“Perhaps once,” the elf said. “No longer.”

Reece shook his head. “They can’t. They wouldn’t do something like that, this is absurd, I’m sure it’s all just a rumour.”

“What about Kirkwall?” Lea demanded.

“That’s Kirkwall! We’re not in Kirkwall. Our templars are proper templars, they wouldn’t do something like this.”

Lea snorted. “Oh, well, I’m sure that’s a great comfort to Enchanter Hopewell in her cell at the moment. And her brother and sister Libertarians, in solitary confinement for months. Are they even alive? Who knows? The templars aren’t telling. Mages all over the continent are going silent, Reece! The Order is squeezing the breath out of us.” Her lip curled as she looked at Reece. “And you Loyalists will whimper and let them. Come on, Danil. Let’s find another room. One without potential templar spies.”

Reece flinched. “I would never –”

He was speaking to their shoulders as they turned away. He watched them leave, trying to get rid of the miserable knot in his stomach.  This is my room anyway, he complained to himself, smoothing a hand over the book in front of him. I was here first.

It was months since he’d talked about politics with anybody. He and his friend Katrinna used to have friendly arguments.

Nobody had friendly arguments about politics anymore.

He shook his head and tried to find the place he’d been up to in the book.

Some hours and a few forays to get more books later, he had managed to put the argument to the back of his mind. He had also managed to become side-tracked, into a fascinating book full of essays on and fantastical descriptions of the author’s experiences with the Fade. He sat it atop the rest of the books he had intended to read and was lost for a while as the sun moved across the sky and the ink dried on the nib of his pen.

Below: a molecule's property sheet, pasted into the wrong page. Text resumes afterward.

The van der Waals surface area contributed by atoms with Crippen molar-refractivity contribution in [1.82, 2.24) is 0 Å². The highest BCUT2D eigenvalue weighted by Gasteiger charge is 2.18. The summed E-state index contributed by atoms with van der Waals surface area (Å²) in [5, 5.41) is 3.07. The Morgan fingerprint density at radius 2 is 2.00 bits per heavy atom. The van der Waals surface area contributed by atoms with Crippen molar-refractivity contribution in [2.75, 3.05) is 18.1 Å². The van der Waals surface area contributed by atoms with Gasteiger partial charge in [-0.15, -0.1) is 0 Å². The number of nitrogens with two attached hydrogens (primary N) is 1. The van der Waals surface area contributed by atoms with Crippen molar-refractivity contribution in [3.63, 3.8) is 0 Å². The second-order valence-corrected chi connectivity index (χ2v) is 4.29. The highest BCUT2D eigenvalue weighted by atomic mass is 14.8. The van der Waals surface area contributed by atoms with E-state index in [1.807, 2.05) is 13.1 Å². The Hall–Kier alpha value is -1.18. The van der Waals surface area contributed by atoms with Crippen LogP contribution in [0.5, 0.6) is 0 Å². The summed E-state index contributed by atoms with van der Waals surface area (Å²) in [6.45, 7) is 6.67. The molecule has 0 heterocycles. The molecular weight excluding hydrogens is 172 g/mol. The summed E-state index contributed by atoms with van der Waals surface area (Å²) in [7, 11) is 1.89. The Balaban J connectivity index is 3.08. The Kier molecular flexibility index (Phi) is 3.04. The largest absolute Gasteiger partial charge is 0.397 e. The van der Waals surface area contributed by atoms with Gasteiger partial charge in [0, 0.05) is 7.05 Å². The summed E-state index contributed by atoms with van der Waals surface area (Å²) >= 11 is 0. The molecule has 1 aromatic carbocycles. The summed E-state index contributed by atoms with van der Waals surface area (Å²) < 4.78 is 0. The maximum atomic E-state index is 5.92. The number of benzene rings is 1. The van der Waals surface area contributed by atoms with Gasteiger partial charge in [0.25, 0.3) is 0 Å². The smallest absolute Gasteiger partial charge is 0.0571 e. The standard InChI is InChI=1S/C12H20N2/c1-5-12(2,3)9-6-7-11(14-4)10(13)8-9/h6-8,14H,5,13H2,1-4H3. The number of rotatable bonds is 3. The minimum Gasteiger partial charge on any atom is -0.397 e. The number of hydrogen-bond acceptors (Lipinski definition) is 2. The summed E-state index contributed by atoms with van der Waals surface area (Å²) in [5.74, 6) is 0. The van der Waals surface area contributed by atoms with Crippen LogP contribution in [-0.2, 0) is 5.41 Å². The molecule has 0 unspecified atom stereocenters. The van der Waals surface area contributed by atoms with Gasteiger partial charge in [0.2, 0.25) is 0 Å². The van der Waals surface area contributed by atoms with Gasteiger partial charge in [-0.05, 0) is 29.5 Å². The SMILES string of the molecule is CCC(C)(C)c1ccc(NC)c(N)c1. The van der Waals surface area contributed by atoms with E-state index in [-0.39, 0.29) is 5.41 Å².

He looked up at the sound of armoured boots. A templar doing a patrol of the library, he supposed. They usually just glanced around behind the shelves. They did not usually pause, round the shelves and approach the corner desk.

It was the templar he had met in the chapel; the young one with the freckles.

“Oh, hey, Reece,” the templar said. “That reminds me.”

“Um. Hey,” Reece echoed. He watched as the templar reached into his armour, and produced an envelope.

“A letter arrived for you today,” the templar said, and smiled. “I saw your name on it, in the pile of mail awaiting approval, and I thought I’d bring it to you if I saw you around.”